John Button and Other Inspirational Formula 1 Fathers
John Button, father of 2009 Formula One champion Jenson, passed away on Sunday at his home on the French Riviera. He was 70.
A passionate motorsport fan and devoted father, John was a constant, reassuring presence at his son's side. It would be fair to say that without his influence and support, Jenson would never have made it.
The same could be said for countless others.
In tribute to John, here we look at five of the most inspiring fathers of recent F1 history.
John Button had success in the 1970s as a rallycross driver, so it was perhaps only natural he would pass on the bug to his son.
Jenson received his first go-kart at the age of eight, a gift from his father. He turned out to have a natural flair for racing and quickly climbed the junior ranks, supported all the way by his dad.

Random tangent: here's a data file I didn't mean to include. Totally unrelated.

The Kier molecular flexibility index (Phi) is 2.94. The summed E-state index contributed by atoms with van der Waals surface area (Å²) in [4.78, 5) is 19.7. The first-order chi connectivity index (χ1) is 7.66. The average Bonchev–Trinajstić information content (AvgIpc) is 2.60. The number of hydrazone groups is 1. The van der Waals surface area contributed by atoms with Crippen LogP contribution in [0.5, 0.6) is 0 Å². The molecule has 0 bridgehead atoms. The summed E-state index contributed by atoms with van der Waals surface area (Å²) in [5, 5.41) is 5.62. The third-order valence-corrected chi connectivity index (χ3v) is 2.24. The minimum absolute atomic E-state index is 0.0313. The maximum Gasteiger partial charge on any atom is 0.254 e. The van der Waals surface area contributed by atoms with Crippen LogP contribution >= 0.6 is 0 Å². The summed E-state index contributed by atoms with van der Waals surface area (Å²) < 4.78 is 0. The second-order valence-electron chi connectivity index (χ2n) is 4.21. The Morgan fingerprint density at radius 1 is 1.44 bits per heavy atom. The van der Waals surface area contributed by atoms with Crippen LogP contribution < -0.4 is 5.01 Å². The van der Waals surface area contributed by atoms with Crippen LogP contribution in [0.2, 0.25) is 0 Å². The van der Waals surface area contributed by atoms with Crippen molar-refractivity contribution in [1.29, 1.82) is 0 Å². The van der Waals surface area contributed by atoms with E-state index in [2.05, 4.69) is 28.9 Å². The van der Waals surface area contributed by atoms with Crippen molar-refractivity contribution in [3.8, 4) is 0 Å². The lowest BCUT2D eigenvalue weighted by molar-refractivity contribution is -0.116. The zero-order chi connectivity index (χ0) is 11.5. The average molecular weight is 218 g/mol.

It wasn't an easy ride—karting isn't cheap, and money was often tight. But together the father and son team, with help from sponsors, got all the way to F1.
John was in the garage as Jenson went out for practice at the 2000 Australian Grand Prix, his first-ever F1 race. He was there for Jenson's first podium at the Malaysian Grand Prix in 2004 and his first win at the Hungarian Grand Prix in 2006.
Whatever the race, whatever the milestone, he was always there.
A devoted and loving father, John missed only one of Jenson's 247 races. Regularly sought out by the TV cameras, Button senior was instantly recognisable to viewers and a well-known, popular figure the length and breadth of the pit lane.
Jenson spoke many times of the positive impact his father had on his life and career, but this one stands out. He was talking to The Independent about young drivers coming up the junior ranks, and said:
It can be a problem if the father isn't there because the kid can be different than maybe he should be.
The best thing is to have a dad who understands everything, like I did. You can grow quicker without a dad there, perhaps, but maybe you grow up to be something you shouldn't be.